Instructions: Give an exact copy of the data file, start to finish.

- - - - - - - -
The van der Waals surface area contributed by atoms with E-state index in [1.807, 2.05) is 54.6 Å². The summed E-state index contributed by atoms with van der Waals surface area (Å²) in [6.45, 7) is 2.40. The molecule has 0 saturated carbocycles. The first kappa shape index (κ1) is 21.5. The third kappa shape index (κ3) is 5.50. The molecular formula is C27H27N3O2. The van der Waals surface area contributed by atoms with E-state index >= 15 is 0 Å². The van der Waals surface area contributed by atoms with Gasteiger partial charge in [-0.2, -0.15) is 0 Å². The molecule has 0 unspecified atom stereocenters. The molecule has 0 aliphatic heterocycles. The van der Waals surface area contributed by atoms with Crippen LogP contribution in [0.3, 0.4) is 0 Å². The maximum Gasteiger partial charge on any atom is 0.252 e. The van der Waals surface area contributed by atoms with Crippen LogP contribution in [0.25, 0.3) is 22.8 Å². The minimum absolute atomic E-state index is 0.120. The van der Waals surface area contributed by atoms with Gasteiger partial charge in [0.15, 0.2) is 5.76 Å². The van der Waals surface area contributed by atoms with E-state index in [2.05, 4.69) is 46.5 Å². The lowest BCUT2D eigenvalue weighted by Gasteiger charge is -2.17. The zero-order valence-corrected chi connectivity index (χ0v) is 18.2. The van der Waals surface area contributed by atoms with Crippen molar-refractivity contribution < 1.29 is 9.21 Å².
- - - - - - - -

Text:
The van der Waals surface area contributed by atoms with E-state index in [1.807, 2.05) is 54.6 Å². The summed E-state index contributed by atoms with van der Waals surface area (Å²) in [6.45, 7) is 2.40. The molecule has 0 saturated carbocycles. The first kappa shape index (κ1) is 21.5. The third kappa shape index (κ3) is 5.50. The molecular formula is C27H27N3O2. The van der Waals surface area contributed by atoms with E-state index >= 15 is 0 Å². The van der Waals surface area contributed by atoms with Gasteiger partial charge in [-0.2, -0.15) is 0 Å². The molecule has 0 unspecified atom stereocenters. The molecule has 0 aliphatic heterocycles. The van der Waals surface area contributed by atoms with Crippen LogP contribution in [0.3, 0.4) is 0 Å². The maximum Gasteiger partial charge on any atom is 0.252 e. The van der Waals surface area contributed by atoms with Crippen LogP contribution in [0.25, 0.3) is 22.8 Å². The minimum absolute atomic E-state index is 0.120. The van der Waals surface area contributed by atoms with Gasteiger partial charge in [0.15, 0.2) is 5.76 Å². The van der Waals surface area contributed by atoms with E-state index in [2.05, 4.69) is 46.5 Å². The lowest BCUT2D eigenvalue weighted by Gasteiger charge is -2.17. The zero-order valence-corrected chi connectivity index (χ0v) is 18.2. The van der Waals surface area contributed by atoms with Crippen molar-refractivity contribution < 1.29 is 9.21 Å².